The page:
The French-US tie was also reported in a French publication you may know, Tennis Et Golf: organe officiel de la fédération francaise et de fédération belge de golf (July 16 edition). It reports the matches that took place on the first day, July 5; apparently Cochet and Ramillon played on that day, too, in the doubles.

    You may be able to help here (or anyone who knows French); the singles results are clear, and they correspond to McCauley; and it's clear that Cochet-Ramillon lost. But what was the winning team? Tilden/Vines?

    Au lendemain du dit Championnat du Monde, nos exhibitionnistes se rendaient à Bordeaux oú la Villa Primrose s'était fait un plaisir d'organiser leur tournoi. Celui-ci était complété au surplus d'une rencontre "France-Etats-Unis" qui n'était pas pour diminuer la curiosité du public.
    Tout fut pour le mieux, puisque la recette récoltée devait satisfaire les plus exigeants.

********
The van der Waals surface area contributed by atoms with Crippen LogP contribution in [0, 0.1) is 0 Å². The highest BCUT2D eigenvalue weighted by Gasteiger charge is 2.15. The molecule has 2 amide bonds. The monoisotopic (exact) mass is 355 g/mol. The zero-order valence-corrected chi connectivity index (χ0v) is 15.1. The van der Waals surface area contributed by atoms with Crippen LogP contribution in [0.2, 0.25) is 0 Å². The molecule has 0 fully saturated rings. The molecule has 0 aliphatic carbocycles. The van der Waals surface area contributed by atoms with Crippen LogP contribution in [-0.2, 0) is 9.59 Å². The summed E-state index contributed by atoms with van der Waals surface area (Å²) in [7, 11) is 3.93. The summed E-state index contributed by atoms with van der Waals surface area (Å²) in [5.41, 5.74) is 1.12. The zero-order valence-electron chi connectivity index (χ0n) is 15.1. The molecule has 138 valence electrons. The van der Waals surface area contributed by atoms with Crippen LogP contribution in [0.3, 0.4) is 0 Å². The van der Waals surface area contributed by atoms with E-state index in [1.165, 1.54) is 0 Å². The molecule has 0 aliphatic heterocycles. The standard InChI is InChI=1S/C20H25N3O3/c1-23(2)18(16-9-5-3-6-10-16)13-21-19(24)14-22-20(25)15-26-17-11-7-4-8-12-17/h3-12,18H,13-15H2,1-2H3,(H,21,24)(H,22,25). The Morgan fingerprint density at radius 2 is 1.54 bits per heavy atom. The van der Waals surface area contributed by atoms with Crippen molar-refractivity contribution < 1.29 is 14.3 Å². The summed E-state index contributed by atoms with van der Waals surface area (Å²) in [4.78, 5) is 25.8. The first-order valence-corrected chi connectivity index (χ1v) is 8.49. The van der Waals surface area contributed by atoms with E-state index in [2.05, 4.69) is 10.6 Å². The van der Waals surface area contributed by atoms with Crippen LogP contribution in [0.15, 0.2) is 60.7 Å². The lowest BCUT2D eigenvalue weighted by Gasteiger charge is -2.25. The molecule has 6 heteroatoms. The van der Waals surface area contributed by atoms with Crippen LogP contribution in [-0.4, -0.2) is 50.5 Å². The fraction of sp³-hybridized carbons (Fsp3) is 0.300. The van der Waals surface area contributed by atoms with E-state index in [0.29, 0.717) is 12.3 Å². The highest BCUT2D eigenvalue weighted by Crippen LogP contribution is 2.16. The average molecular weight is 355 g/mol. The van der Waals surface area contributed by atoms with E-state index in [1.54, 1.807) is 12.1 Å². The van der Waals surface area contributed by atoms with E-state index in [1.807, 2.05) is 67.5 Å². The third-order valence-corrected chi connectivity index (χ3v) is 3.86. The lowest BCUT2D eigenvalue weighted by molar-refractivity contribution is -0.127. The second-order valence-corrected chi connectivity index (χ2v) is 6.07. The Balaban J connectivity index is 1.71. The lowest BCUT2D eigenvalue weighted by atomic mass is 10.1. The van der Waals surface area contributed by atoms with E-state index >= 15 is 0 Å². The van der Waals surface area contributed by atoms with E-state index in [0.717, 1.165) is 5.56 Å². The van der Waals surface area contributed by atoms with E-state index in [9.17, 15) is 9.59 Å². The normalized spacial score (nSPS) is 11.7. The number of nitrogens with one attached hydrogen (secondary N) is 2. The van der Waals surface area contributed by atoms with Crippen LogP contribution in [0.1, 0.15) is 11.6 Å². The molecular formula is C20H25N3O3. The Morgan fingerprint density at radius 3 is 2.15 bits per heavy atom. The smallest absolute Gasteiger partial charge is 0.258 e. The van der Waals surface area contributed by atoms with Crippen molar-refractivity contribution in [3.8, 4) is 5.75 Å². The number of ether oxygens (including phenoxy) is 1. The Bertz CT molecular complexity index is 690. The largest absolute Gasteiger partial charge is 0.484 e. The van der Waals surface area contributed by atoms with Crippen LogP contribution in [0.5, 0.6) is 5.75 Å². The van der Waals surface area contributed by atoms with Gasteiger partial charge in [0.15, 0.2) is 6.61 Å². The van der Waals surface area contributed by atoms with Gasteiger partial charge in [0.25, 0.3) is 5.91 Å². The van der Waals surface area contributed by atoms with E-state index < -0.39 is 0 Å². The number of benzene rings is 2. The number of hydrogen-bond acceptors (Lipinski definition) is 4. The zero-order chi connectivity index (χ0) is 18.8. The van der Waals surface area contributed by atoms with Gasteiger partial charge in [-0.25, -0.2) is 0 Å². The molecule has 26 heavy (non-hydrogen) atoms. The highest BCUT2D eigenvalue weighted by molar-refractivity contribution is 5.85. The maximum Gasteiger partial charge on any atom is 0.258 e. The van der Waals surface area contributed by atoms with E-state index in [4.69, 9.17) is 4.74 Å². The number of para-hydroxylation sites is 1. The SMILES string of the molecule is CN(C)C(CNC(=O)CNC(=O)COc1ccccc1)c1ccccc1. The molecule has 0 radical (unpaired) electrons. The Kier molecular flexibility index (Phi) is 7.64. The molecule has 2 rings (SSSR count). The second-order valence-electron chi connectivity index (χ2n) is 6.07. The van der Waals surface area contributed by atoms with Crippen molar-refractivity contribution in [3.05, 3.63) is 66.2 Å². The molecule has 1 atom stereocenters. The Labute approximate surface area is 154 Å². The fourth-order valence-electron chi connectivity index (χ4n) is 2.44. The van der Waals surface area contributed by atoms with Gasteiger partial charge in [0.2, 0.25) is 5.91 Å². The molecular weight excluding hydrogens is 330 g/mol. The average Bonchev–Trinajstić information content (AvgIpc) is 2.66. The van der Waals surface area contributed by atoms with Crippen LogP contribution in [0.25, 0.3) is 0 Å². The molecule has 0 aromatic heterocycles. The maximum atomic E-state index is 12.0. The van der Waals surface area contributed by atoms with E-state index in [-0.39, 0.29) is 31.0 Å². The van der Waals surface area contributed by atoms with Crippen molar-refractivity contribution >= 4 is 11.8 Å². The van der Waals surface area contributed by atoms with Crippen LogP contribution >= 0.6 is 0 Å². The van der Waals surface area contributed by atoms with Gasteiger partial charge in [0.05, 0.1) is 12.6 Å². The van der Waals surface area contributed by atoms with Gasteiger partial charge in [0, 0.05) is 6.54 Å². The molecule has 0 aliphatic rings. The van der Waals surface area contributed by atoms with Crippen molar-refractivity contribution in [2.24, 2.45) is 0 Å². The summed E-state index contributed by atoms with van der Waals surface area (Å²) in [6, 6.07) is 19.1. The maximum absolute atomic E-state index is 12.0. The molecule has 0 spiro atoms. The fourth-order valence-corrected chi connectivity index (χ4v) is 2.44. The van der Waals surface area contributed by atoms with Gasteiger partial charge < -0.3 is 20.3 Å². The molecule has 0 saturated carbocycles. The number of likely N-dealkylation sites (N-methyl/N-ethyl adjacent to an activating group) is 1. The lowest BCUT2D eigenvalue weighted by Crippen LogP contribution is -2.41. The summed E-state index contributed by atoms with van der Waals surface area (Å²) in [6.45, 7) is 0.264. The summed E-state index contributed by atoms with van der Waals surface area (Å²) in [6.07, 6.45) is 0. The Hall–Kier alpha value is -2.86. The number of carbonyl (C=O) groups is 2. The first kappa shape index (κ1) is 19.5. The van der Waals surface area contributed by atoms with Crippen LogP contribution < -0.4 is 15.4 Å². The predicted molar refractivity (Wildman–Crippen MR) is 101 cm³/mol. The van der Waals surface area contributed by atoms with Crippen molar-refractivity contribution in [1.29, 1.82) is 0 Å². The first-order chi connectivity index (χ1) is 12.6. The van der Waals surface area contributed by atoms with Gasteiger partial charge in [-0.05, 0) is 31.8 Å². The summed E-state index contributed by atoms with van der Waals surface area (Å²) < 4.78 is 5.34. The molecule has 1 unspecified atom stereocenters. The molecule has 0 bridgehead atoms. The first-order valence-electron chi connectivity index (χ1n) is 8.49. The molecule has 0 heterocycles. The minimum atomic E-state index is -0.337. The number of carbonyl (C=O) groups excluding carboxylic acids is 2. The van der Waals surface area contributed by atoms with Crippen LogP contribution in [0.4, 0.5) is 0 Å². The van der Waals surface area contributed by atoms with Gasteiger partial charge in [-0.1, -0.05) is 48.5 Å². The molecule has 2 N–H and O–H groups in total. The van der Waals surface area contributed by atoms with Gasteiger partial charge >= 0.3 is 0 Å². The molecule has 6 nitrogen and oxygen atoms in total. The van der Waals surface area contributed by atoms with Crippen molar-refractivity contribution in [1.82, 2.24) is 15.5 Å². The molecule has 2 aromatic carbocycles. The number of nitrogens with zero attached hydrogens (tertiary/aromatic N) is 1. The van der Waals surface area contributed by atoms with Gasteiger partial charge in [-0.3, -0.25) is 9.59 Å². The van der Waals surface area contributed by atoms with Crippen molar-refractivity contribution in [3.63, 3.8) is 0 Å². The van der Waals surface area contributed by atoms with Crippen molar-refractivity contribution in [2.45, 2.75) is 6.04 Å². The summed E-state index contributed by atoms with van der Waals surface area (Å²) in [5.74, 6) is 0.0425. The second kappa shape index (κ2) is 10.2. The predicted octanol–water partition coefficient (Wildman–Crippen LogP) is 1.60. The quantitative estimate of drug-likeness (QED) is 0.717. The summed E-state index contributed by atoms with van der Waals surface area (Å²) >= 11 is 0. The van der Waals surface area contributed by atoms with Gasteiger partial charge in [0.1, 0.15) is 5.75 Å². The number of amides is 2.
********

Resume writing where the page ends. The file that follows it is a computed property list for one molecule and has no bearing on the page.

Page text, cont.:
Tennis et Golf, n'ayant pas ménagé l'espace de son compte-rendu pour la grande manifestation parisienne, sera évidemment moins généreux pour la tournée de ces Messieurs; contentons-nous de dire que Budge fut vainqueur de Stoefen 6-1 9-7; Tilden de Vines 6-4 6-2; que ces deux derniers eurent raison, en double, de Cochet-Ramillon 11-9 6-3, mais que ceux-ci, le lendemain, -- juste retour des choses d'icibas, -- enlevèrent la recontre France-Etats Unis.
    Ainsi tout le monde aura été bien content.
    A Marseille, par la suite, les quatre Champions américains, obtenaient de manière tout aussi avantageuse, les faveurs du public.​
    I can't find any report of the singles matches at Marseilles, except for the second day which was reported in the same Brazilian newspaper, Correio Paulistano: